Gov’t allocates subventions to some NDCs

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Minister of Local Government and Regional Development, Nigel Dharamlall hands over a subvention cheque to representatives of the Industry/Plaisance NDC

– observers call for similar treatment for all other local bodies

The Government Department of Public Information (DPI) in a release on Monday announced Minister of Regional and Local Government, Nigel Dharamlall, has handed over some $37.5 million in subvention to 15 of the 17 Neighbourhood Democratic Councils (NDCs) in Region Four, in what the government said is “to advance services within the various districts.” Said release stated the remaining two NDCs that have not yet received the subvention would receive their cheques at a later date.

The Minister in his address at the presentation ceremony called on residents to be informed and involved in Government’s interventions within their areas. He noted that the residents could help in playing a role in ensuring the money is wisely spent in the effort to uphold the values of good governance.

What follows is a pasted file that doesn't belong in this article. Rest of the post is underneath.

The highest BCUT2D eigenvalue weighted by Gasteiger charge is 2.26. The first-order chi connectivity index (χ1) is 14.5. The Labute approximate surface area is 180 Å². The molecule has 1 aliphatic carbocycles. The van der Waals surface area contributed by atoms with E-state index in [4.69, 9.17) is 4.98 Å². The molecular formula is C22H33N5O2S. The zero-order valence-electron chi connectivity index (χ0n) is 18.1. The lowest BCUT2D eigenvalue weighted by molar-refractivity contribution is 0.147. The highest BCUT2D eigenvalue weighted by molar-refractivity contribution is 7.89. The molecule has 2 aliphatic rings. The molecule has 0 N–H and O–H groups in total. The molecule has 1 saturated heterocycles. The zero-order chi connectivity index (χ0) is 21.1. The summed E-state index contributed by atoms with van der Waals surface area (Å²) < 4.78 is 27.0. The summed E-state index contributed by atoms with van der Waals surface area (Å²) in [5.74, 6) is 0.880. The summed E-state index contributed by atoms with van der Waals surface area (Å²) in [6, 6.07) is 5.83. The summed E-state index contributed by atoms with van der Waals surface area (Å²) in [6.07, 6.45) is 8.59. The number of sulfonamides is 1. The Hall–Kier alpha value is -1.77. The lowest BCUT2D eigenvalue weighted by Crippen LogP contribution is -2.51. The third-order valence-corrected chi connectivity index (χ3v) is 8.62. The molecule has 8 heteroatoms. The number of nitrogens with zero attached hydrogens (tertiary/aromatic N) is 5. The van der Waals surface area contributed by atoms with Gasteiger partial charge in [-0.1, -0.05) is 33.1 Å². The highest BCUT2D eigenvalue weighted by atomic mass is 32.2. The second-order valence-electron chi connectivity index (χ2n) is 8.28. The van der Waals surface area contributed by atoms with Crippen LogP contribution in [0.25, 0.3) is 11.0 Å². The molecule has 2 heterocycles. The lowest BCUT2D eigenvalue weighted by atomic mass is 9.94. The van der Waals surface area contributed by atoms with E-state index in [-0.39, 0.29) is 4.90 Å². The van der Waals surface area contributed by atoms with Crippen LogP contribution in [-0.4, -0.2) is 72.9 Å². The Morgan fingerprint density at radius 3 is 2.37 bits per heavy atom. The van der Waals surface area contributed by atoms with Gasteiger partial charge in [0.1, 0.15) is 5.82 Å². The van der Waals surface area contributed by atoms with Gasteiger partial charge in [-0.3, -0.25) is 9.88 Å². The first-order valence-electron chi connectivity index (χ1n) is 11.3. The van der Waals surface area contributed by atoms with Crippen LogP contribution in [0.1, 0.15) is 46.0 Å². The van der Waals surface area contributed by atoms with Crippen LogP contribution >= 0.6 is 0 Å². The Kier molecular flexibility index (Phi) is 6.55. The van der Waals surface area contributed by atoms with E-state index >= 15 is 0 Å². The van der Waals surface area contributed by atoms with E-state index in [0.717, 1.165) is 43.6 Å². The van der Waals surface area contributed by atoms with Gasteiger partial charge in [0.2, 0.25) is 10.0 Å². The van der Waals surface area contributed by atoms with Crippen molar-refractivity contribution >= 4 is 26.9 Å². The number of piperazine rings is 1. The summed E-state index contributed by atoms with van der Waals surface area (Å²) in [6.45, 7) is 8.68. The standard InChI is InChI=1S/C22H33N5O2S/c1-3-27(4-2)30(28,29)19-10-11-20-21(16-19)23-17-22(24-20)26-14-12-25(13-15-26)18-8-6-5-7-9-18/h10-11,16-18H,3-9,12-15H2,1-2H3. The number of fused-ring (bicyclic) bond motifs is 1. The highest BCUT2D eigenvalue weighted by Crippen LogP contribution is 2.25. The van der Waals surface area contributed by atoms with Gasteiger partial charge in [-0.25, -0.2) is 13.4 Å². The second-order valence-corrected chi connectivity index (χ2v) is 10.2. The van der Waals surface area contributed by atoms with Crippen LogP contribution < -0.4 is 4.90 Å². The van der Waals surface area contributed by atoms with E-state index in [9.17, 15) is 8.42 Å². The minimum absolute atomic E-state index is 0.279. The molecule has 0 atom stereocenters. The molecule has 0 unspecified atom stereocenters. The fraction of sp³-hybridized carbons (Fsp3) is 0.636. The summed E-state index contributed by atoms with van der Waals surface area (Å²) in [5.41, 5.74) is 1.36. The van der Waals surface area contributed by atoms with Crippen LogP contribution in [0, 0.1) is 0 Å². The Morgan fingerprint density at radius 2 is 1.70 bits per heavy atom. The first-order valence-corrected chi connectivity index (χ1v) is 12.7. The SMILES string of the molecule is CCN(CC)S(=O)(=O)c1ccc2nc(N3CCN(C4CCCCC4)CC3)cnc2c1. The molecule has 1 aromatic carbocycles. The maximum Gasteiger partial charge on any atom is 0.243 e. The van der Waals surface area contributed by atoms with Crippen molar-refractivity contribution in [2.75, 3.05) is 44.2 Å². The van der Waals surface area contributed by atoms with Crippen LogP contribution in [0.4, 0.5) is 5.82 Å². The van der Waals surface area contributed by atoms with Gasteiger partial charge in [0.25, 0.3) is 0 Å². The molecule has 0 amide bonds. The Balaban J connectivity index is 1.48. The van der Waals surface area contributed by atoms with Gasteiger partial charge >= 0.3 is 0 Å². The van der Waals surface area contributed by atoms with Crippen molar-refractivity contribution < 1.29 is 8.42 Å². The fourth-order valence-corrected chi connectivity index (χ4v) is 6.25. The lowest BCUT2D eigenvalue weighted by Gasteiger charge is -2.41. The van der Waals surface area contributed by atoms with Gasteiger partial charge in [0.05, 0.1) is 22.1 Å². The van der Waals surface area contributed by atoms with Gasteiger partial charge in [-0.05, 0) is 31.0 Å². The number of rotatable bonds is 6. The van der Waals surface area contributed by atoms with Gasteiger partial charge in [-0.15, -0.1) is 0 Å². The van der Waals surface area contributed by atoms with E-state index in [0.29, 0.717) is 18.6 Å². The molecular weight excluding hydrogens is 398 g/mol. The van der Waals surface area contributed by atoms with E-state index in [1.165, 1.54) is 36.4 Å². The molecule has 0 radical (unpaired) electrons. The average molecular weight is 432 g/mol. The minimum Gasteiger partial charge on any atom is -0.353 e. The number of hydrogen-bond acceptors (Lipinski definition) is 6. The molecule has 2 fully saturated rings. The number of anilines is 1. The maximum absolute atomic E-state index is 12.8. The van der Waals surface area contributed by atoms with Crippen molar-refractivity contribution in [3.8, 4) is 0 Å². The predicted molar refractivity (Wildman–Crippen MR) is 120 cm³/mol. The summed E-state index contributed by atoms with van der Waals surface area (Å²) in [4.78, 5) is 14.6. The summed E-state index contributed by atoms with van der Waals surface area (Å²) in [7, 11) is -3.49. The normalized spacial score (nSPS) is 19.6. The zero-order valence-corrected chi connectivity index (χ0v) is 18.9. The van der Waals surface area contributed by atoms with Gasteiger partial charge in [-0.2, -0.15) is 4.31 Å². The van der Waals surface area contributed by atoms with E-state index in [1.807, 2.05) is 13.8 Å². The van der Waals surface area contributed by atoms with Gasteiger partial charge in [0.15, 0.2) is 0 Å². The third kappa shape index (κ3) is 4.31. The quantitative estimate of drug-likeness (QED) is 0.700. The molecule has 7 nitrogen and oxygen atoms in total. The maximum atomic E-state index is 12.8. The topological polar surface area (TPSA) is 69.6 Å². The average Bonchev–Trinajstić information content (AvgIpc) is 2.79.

The subventions will be paid out in two parts. A 50 percent upfront and the remaining 50 percent when the first is spent. Similar distribution exercises are scheduled for Regions Five and Six today. Last Friday, $35 million was handed over to the 14 NDCs in Region Three.


Observers have commended the disbursement but have called for equitable considerations for all the 65 NDCs, the 10 municipalities and 75 Amerindian village councils. They said the subventions, though small in sum, given the urgent need for infrastructural development and maintenance the problems of solid waste management and proper drainage and irrigation must be tackled with urgency.

The DPI release did not state how the money will be spent but reported the Minister said “the onus is now on the NDCs to honour their obligations and partner with communities to address issues, especially those that are priority.”

Recent high tides and heavy rainfalls have resulted in major flooding, affecting all ten administrative regions. However, the regions that have been most affected are Regions Two, Five, Six, Seven and 10. In some areas water is still on the land and the debris left in the wake of the floods could pose another problem for solid waste management.

President Irfaan Ali on June 13 declared the flooding a National Disaster. Some of the areas affected by the flood have become like lakes. Residents have been forced to either create their own floating mechanism and boat to escape or move from one area to the other. Farms, livestock, homes, appliances and equipment have been destroyed, possibly to the sum of hundreds of millions. Earlier this month, the Guyana Hydrometeorological Service said the current heavy, persistent rain may not end until mid-July/August

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